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Index Column Order – Impact On Index Branch Blocks Part II (The Weeping Song) July 5, 2018

Posted by Richard Foote in Index Column Order, Index Compression, Oracle Indexes.
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weeping song

In Part I, I discussed how the order of columns in an index makes no real difference to the effectiveness of the index if all columns are referenced via equality predicates.

If the leading column has a high number of distinct columns, it might result in less necessary data within index branches as less data is required to determine the unique path down to the leaf block containing the first index entry of interest. This might save a moderate number of index branch blocks. The number of branch blocks though has a trivial impact on index performance, if as in the vast majority of cases, the index height remains the same.

However, if one can potentially significantly reduce the number of required leaf blocks within an index, this might not only also significantly reduce the number of associated index branch blocks, but obviously the overall size of the index. This is possible with Basic Index Compression, but such compression is only possible if the leading column(s) has relatively few distinct values.

So going back to the demo in Part I, when the index was created with the ID column leading (which had many distinct values):

SQL> create index ziggy_id_code_i ON ziggy(id, code);

Index created.

SQL> analyze index ziggy_id_code_i validate structure;

Index analyzed.

SQL> select height, lf_blks, br_blks, br_rows_len, btree_space, used_space from index_stats;

    HEIGHT    LF_BLKS    BR_BLKS BR_ROWS_LEN BTREE_SPACE USED_SPACE
---------- ---------- ---------- ----------- ----------- ----------
         3      14135         23      176612   113264736  101146313

We note the size of the index, with 14135 leaf blocks and 23 branch blocks.

If we now attempt to compress this index with basic index compression:

SQL> alter index ziggy_id_code_i rebuild compress;

Index altered.

SQL> analyze index ziggy_id_code_i validate structure;

Index analyzed.

SQL> select height, lf_blks, br_blks, br_rows_len, btree_space, used_space from index_stats;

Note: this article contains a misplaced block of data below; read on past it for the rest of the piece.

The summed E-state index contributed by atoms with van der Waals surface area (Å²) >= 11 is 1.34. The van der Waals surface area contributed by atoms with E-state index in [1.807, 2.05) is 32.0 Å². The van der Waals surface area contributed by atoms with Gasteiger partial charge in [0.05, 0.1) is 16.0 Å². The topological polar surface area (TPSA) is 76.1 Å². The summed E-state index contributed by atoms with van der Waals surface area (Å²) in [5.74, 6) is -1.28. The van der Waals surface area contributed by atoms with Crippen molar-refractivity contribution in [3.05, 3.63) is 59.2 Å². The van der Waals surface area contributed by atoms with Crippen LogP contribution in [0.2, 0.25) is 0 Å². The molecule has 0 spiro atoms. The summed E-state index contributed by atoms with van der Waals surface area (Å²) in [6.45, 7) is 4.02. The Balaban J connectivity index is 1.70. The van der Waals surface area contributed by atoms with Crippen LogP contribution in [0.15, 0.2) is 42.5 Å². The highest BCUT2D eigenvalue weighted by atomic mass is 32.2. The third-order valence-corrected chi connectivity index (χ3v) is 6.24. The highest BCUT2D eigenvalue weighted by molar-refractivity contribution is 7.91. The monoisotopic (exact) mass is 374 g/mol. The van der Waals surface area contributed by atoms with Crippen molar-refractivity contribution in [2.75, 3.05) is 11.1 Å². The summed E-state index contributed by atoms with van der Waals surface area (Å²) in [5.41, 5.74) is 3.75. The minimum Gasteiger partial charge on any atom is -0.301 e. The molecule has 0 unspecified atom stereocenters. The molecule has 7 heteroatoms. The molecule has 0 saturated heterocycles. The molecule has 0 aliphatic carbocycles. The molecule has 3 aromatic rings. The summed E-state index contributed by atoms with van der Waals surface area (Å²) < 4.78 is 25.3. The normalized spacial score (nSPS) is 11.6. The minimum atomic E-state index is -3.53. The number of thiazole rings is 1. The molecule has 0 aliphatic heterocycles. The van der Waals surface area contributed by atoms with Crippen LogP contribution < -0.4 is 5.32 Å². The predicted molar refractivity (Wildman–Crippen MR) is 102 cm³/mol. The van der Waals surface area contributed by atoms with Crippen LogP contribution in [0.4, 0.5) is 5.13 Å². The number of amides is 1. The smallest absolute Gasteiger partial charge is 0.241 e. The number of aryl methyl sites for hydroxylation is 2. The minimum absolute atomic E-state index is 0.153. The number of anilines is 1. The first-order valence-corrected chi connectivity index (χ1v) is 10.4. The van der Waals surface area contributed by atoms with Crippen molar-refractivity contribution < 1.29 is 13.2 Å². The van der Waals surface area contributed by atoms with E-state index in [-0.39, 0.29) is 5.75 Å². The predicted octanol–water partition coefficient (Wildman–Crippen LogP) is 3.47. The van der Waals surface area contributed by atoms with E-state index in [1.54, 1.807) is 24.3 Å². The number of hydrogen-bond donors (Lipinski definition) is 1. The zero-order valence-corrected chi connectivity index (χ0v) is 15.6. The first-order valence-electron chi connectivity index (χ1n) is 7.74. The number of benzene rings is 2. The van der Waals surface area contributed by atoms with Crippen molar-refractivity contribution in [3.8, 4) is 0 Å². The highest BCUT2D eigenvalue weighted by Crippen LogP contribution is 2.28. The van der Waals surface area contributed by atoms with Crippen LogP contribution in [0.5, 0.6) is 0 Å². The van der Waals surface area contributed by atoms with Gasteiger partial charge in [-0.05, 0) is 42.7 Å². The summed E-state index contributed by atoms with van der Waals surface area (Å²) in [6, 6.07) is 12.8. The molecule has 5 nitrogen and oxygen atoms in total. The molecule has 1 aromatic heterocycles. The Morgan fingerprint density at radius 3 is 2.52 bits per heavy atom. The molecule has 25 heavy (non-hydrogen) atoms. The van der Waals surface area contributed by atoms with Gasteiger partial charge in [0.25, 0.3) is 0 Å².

HEIGHT    LF_BLKS    BR_BLKS BR_ROWS_LEN BTREE_SPACE USED_SPACE
---------- ---------- ---------- ----------- ----------- ----------
         3      15795         26      197435   126505652  113167136

We notice basic index compression has been totally ineffective. In fact, the index has increased in size with there now being 15795 leaf blocks and 26 branch blocks. The number of compressed index columns makes no difference, as it’s the leading column with high distinct values that is the problem here.

That’s because the de-duplication at the leaf block level necessary for effective basic index compression is impossible with the ID column leading as there are little to no replicated column values. Basic index compression must have high numbers of replicated column values in at least the leading column(s) to be effective.

If we look at the index with the replicated CODE column as the leading column:

SQL> create index ziggy_code_id_i on ziggy(code,id);

Index created.

SQL> analyze index ziggy_code_id_i validate structure;

Index analyzed.

SQL> select height, lf_blks, br_blks, br_rows_len, btree_space, used_space from index_stats;

    HEIGHT    LF_BLKS    BR_BLKS BR_ROWS_LEN BTREE_SPACE USED_SPACE
---------- ---------- ---------- ----------- ----------- ----------
         3      14125         83      656341   113666656  101626042

We notice although the number of leaf blocks are similar to the previous non-compressed index at 14125 leaf blocks, at 83 there are more branch blocks (previous index had just 23). As discussed in Part I, this is because the relatively large sized CODE column must be stored in the branch blocks.

However, this index is compressible with the leading CODE column having duplicate values. Therefore, if we compress the index by compressing just the CODE column:

SQL> alter index ziggy_code_id_i rebuild compress 1;

Index altered.

SQL> analyze index ziggy_code_id_i validate structure;

Index analyzed.

SQL> select height, lf_blks, br_blks, br_rows_len, btree_space, used_space from index_stats;

    HEIGHT    LF_BLKS    BR_BLKS BR_ROWS_LEN BTREE_SPACE USED_SPACE
---------- ---------- ---------- ----------- ----------- ----------
         3       4620         28      214696    37166416   33369357

We notice not only has the number of branch blocks reduced (28 down from 83), but more importantly, we have significantly reduced the number of overall leaf blocks (4620 down from 14125).

So if reducing the size of the resultant index is the aim, you will generally get a much better result by using basic index compression and ensuring the columns with the few distinct values are the leading columns, than by potentially moderately reducing branch blocks with the leading column more distinct.

The other advantage to placing the columns with fewer distinct values as the leading columns of an index is that it makes an Index Skip Scan a viable execution path if the leading column(s) is not referenced in a predicate. This is not possible if the leading column is too distinct. I’ve discussed Index Skip Scans previously in this blog.

Note basic index compression is free (you don’t need the Advanced Compression Option), but you do need to be on Enterprise Edition to use this feature.

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